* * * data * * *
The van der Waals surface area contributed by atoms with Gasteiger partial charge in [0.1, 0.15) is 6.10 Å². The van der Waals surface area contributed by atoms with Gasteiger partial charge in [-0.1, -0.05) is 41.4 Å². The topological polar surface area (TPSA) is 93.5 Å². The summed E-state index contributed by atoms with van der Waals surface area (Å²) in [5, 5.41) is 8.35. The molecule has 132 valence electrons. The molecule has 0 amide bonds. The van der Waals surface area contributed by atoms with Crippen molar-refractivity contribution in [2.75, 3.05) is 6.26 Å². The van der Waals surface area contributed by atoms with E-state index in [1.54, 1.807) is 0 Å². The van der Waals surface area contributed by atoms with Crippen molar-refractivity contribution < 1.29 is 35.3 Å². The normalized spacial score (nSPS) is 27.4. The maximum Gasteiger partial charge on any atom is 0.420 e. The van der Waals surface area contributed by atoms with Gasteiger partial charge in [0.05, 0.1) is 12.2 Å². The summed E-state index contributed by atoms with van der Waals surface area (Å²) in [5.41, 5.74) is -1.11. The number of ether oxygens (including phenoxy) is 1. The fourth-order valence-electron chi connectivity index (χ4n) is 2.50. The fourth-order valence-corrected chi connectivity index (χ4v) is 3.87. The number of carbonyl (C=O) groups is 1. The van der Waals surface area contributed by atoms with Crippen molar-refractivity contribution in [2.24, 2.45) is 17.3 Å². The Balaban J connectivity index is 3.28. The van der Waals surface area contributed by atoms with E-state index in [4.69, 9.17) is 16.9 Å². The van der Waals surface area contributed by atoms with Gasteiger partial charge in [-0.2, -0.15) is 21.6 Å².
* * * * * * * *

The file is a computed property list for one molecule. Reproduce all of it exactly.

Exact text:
The van der Waals surface area contributed by atoms with Gasteiger partial charge in [0.1, 0.15) is 6.10 Å². The van der Waals surface area contributed by atoms with Gasteiger partial charge in [-0.1, -0.05) is 41.4 Å². The topological polar surface area (TPSA) is 93.5 Å². The summed E-state index contributed by atoms with van der Waals surface area (Å²) in [5, 5.41) is 8.35. The molecule has 132 valence electrons. The molecule has 0 amide bonds. The van der Waals surface area contributed by atoms with Crippen molar-refractivity contribution in [2.75, 3.05) is 6.26 Å². The van der Waals surface area contributed by atoms with E-state index in [1.54, 1.807) is 0 Å². The van der Waals surface area contributed by atoms with Crippen molar-refractivity contribution < 1.29 is 35.3 Å². The normalized spacial score (nSPS) is 27.4. The maximum Gasteiger partial charge on any atom is 0.420 e. The van der Waals surface area contributed by atoms with Gasteiger partial charge in [0.05, 0.1) is 12.2 Å². The summed E-state index contributed by atoms with van der Waals surface area (Å²) in [5.41, 5.74) is -1.11. The number of ether oxygens (including phenoxy) is 1. The fourth-order valence-electron chi connectivity index (χ4n) is 2.50. The fourth-order valence-corrected chi connectivity index (χ4v) is 3.87. The number of carbonyl (C=O) groups is 1. The van der Waals surface area contributed by atoms with Crippen molar-refractivity contribution in [2.24, 2.45) is 17.3 Å². The Balaban J connectivity index is 3.28. The van der Waals surface area contributed by atoms with E-state index in [4.69, 9.17) is 16.9 Å². The van der Waals surface area contributed by atoms with Gasteiger partial charge in [-0.2, -0.15) is 21.6 Å².